Saturday, March 24, 2007

All too often, the Ocean wins

kw: book reviews, nonfiction, oceanography, waves, ship design

I know nearly nothing about sailing or cruising, and have only a very amateurish body-surfer's acquaintance with waves. I don't think I've ever been more than a mile from shore, except on one ferry ride from Kobe to Tokushima, Japan. Thus, I was quite interested to read Extreme Waves by Craig B. Smith.

A lifelong sailor and student of the sea, a highly respected engineer, particularly of marine engineering, Smith has not just the experience, but the access to professional and governmental sources, to present a highly readable and informative account of the four kinds of extra-large waves, and the conditions that spawn them.

Large storms on large seas produce large waves. Statistically, a few of these will be two or three times as large (with as much as ten times the energy) as the "significant wave height", defined as the average of the largest one-third of waves in a Rayleigh distribution. Thus, a storm with winds of 50 knots (58 mph) will, over a time of two or three days, if it has a long "fetch" of a thousand miles or more, produce waves whose significant height is 50 feet or more. The "expected maximum" height, exceeded by fewer than one percent of the waves, is 99 feet, but a very few waves over 100 feet can be expected to occur. Note that this is quite a bit less than the winds of a hurricane, which exceed 64 knots (74 mph).

Tsunami were suddenly much in the news since the day after Christmas, 2004, when a series of huge tsunami took nearly 300,000 lives in the Sumatra-Thailand area of the Indian ocean. These waves are triggered when an undersea earthquake or landslide causes a sudden shift of a few cubic miles of seawater. The Sumatra earthquake of 2004 ruptured along a thrust fault 170 miles long, suddenly lifting a large area as much as twenty feet. A long swell raced outward at 300+ knots, and its interaction with sloping beaches pushed up waves that ran up 200 feet above sea level in some places, and carried objects far inland, over ridges and structures fifty and more feet high. One hotel situated on a "safe" ledge fifty feet above high tide was demolished.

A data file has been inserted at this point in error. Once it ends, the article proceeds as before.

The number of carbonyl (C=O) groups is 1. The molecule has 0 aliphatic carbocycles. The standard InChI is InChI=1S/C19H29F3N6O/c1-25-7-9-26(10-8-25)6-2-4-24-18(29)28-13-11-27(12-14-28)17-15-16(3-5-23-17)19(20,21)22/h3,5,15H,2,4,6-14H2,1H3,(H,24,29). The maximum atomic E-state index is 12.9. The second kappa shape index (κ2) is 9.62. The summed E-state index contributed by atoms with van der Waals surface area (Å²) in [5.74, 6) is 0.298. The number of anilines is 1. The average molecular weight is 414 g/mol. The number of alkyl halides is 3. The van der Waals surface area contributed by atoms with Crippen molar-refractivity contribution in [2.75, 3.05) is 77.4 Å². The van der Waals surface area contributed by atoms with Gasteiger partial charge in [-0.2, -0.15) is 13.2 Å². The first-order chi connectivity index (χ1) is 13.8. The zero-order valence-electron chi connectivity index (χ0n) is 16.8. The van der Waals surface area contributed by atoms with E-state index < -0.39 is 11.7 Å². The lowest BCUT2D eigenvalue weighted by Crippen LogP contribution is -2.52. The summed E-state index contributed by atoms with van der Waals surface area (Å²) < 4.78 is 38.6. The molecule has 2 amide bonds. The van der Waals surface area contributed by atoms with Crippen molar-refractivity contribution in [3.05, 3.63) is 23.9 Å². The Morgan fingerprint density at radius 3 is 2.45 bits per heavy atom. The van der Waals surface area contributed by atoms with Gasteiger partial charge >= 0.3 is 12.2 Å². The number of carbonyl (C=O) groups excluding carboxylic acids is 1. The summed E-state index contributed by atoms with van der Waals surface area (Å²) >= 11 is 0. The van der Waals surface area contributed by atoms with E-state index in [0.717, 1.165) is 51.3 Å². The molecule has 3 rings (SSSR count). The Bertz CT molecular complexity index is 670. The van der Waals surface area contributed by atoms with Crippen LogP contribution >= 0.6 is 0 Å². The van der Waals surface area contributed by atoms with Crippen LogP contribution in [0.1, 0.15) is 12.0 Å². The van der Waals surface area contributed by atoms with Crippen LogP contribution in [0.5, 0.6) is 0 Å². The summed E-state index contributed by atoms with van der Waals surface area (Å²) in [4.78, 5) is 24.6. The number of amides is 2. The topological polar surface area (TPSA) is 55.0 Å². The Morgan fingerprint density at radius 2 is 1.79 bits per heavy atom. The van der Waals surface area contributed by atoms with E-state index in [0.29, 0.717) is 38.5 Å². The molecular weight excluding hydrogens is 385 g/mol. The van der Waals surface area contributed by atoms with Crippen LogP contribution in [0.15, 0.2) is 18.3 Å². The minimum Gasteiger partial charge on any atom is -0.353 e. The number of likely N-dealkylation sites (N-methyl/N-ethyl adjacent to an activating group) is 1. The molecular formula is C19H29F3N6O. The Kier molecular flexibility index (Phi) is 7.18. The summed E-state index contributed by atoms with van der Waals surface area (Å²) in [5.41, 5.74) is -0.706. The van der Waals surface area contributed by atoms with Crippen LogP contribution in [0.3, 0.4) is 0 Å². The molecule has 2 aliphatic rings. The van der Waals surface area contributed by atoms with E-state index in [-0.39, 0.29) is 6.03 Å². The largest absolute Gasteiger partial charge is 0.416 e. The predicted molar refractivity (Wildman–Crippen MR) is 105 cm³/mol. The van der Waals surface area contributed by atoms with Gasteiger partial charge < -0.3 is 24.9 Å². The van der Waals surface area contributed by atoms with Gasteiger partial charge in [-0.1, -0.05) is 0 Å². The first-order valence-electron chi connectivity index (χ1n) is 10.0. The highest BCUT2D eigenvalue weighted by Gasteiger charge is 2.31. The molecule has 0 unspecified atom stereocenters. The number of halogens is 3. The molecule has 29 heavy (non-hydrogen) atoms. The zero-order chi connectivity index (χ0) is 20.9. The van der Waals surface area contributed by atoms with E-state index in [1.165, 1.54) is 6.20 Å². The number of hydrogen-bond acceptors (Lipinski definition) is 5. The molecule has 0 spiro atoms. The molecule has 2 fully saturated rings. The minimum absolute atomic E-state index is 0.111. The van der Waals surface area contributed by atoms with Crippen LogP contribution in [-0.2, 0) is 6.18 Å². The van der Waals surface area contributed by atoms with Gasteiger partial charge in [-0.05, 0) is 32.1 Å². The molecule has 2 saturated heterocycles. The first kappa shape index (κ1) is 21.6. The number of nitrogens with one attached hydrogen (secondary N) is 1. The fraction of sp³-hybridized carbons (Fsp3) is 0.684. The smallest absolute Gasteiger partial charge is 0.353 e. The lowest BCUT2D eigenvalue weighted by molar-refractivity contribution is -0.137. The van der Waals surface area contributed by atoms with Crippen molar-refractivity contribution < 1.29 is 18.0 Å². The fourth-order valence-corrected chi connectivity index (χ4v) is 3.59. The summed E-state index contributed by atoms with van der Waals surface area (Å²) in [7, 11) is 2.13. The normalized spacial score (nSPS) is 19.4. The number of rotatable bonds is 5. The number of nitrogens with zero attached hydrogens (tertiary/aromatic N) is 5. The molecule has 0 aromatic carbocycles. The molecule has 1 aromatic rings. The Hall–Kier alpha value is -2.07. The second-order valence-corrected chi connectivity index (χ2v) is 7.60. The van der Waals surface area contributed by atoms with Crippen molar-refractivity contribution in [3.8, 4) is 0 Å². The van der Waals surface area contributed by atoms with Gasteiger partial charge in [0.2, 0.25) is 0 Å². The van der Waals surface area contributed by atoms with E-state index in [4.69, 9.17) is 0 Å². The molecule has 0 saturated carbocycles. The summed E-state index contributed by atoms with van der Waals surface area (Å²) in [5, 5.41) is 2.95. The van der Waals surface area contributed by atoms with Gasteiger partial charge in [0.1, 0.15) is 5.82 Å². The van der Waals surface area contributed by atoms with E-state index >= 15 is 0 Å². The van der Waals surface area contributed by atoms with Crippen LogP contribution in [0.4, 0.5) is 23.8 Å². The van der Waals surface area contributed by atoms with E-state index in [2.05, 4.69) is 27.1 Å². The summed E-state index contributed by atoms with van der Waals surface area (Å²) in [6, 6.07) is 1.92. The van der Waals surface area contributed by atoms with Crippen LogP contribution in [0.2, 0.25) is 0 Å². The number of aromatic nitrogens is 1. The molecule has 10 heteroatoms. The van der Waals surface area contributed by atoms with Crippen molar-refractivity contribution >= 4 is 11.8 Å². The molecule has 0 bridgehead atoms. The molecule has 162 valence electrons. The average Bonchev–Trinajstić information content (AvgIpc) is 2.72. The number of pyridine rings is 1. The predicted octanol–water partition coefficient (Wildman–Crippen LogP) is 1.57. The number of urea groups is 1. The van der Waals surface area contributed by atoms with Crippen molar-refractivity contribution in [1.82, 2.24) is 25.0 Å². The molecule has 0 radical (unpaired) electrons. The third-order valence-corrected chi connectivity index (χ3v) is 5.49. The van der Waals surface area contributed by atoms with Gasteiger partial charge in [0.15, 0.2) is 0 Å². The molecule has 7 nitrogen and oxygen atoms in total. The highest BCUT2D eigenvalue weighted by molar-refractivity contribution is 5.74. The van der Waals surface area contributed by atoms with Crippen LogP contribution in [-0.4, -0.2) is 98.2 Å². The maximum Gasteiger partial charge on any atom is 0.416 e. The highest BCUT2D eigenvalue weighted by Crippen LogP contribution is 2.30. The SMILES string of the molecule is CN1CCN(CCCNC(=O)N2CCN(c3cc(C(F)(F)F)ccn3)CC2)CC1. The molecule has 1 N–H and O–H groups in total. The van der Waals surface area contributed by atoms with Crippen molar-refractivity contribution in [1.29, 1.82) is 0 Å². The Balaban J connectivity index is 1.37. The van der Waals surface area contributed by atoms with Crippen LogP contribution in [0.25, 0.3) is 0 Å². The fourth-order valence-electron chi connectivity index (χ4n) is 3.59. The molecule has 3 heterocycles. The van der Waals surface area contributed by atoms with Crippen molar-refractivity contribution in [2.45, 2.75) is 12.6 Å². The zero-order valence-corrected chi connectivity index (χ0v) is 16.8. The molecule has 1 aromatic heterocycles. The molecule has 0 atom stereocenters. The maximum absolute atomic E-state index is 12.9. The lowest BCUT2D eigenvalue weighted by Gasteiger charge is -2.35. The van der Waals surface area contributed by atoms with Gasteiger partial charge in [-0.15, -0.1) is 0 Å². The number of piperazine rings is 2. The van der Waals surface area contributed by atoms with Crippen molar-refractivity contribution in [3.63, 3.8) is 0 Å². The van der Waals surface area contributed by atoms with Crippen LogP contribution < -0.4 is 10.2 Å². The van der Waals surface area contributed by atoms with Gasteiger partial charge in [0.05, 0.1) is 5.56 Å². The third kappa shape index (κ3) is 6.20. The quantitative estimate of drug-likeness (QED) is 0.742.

Confused seas result from the interaction of storm waves. Two storms within a few hundred miles of one another, each producing waves whose significant height is forty feet or so, will interact at distances of a thousand miles or more to produce a confused sea, with waves from two directions leading to a choppy sea. Some waves will cancel each other out, while others will add together, producing waves of eighty or more feet...perhaps under a blue sky!

Finally, rogue waves can arise out of nowhere, it seems; actually they also result from the interaction of multiple wave trains. Modern radar measurements from satellites show that these are more numerous than once thought.

From all these sources, there are just a handful of reports of actual measurements of waves exceeding 100 feet, and one "post-mortem" measurement, based on a run-up of 1,700 feet (!) that indicates the wave(s) responsible exceeded 500 feet...this was in 1958, in Alaska.

The second message of the book is the human and economic toll of such waves. I was surprised to learn that several large ships are lost every week! Of tens of thousands of cargo ships in use, it seems we need to build about a thousand new ones every year, just to keep up with founderings and sinkings.

The author has numerous descriptions of the ways large waves overturn, break up, or swamp ships, even supertankers and 'super Panamax' ships, those too big to go through the Panama Canal, which must then traverse the most dangerous waters north of Antarctica, to get around South America. He ends the book with a call for better design, in a time of increasing "false economics" of shaving ship design. Deep-sea sailing is seen to be riskier than coal mining or warfare, often thought to be the most dangerous professions. Sadly, it is getting riskier, not less, because of too great a focus on the 'bottom line' in this global economy. We're consuming the blood of sailors to buy our fruit from Argentina and our shoes from Malaysia.

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